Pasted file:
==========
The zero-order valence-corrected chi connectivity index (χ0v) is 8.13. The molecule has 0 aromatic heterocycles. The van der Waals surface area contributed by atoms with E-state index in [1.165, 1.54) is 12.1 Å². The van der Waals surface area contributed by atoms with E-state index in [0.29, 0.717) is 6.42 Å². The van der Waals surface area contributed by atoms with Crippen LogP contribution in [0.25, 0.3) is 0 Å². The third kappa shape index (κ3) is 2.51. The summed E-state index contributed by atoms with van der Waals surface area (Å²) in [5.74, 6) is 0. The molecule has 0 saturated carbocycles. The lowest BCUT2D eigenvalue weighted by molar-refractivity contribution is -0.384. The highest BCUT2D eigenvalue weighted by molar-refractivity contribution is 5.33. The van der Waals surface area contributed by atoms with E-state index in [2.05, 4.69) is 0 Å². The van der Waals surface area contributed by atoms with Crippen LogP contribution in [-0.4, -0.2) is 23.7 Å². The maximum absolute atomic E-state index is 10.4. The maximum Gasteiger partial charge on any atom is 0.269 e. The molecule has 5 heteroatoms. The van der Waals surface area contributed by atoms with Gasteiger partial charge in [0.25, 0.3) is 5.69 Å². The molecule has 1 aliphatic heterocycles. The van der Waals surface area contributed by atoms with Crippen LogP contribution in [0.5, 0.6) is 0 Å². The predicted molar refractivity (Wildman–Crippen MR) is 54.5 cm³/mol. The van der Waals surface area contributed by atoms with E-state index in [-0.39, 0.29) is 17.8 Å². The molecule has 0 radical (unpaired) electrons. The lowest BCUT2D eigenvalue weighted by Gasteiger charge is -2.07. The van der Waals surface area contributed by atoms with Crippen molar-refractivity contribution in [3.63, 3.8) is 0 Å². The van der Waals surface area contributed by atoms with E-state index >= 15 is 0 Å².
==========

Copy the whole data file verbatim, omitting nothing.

The zero-order valence-corrected chi connectivity index (χ0v) is 8.13. The molecule has 0 aromatic heterocycles. The van der Waals surface area contributed by atoms with E-state index in [1.165, 1.54) is 12.1 Å². The van der Waals surface area contributed by atoms with E-state index in [0.29, 0.717) is 6.42 Å². The van der Waals surface area contributed by atoms with Crippen LogP contribution in [0.25, 0.3) is 0 Å². The third kappa shape index (κ3) is 2.51. The summed E-state index contributed by atoms with van der Waals surface area (Å²) in [5.74, 6) is 0. The molecule has 0 saturated carbocycles. The lowest BCUT2D eigenvalue weighted by molar-refractivity contribution is -0.384. The highest BCUT2D eigenvalue weighted by molar-refractivity contribution is 5.33. The van der Waals surface area contributed by atoms with E-state index in [2.05, 4.69) is 0 Å². The van der Waals surface area contributed by atoms with Crippen LogP contribution in [-0.4, -0.2) is 23.7 Å². The maximum absolute atomic E-state index is 10.4. The maximum Gasteiger partial charge on any atom is 0.269 e. The molecule has 5 heteroatoms. The van der Waals surface area contributed by atoms with Gasteiger partial charge in [0.25, 0.3) is 5.69 Å². The molecule has 1 aliphatic heterocycles. The van der Waals surface area contributed by atoms with Crippen LogP contribution in [0.5, 0.6) is 0 Å². The predicted molar refractivity (Wildman–Crippen MR) is 54.5 cm³/mol. The van der Waals surface area contributed by atoms with E-state index in [-0.39, 0.29) is 17.8 Å². The molecule has 0 radical (unpaired) electrons. The lowest BCUT2D eigenvalue weighted by Gasteiger charge is -2.07. The van der Waals surface area contributed by atoms with Crippen molar-refractivity contribution in [3.63, 3.8) is 0 Å². The van der Waals surface area contributed by atoms with E-state index >= 15 is 0 Å².